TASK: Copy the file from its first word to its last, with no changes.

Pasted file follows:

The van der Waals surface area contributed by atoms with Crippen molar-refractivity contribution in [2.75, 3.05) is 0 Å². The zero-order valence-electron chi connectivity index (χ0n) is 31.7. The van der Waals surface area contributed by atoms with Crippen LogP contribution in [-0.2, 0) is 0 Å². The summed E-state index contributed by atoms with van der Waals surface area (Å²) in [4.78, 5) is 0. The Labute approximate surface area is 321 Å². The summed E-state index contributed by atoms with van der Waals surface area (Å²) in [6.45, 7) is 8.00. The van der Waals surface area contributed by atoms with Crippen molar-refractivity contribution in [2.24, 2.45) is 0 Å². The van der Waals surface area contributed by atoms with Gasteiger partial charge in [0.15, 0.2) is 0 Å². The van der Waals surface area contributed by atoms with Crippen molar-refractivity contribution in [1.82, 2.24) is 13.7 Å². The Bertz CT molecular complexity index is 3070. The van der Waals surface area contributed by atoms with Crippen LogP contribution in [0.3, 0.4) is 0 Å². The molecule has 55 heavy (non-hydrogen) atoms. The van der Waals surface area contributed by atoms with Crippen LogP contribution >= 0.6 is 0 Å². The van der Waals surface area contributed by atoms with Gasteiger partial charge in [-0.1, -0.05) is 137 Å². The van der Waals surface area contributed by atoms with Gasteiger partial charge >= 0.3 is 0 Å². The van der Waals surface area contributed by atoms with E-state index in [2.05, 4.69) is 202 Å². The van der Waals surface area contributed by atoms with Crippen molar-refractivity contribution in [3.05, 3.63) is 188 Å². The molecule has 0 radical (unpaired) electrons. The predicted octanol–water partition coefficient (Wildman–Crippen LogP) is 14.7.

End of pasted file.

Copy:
The van der Waals surface area contributed by atoms with Crippen molar-refractivity contribution in [2.75, 3.05) is 0 Å². The zero-order valence-electron chi connectivity index (χ0n) is 31.7. The van der Waals surface area contributed by atoms with Crippen LogP contribution in [-0.2, 0) is 0 Å². The summed E-state index contributed by atoms with van der Waals surface area (Å²) in [4.78, 5) is 0. The Labute approximate surface area is 321 Å². The summed E-state index contributed by atoms with van der Waals surface area (Å²) in [6.45, 7) is 8.00. The van der Waals surface area contributed by atoms with Crippen molar-refractivity contribution in [2.24, 2.45) is 0 Å². The van der Waals surface area contributed by atoms with Gasteiger partial charge in [0.15, 0.2) is 0 Å². The van der Waals surface area contributed by atoms with Crippen molar-refractivity contribution in [1.82, 2.24) is 13.7 Å². The Bertz CT molecular complexity index is 3070. The van der Waals surface area contributed by atoms with Crippen LogP contribution in [0.3, 0.4) is 0 Å². The molecule has 55 heavy (non-hydrogen) atoms. The van der Waals surface area contributed by atoms with Crippen LogP contribution >= 0.6 is 0 Å². The van der Waals surface area contributed by atoms with Gasteiger partial charge in [-0.1, -0.05) is 137 Å². The van der Waals surface area contributed by atoms with Gasteiger partial charge >= 0.3 is 0 Å². The van der Waals surface area contributed by atoms with E-state index in [2.05, 4.69) is 202 Å². The van der Waals surface area contributed by atoms with Crippen molar-refractivity contribution in [3.05, 3.63) is 188 Å². The molecule has 0 radical (unpaired) electrons. The predicted octanol–water partition coefficient (Wildman–Crippen LogP) is 14.7.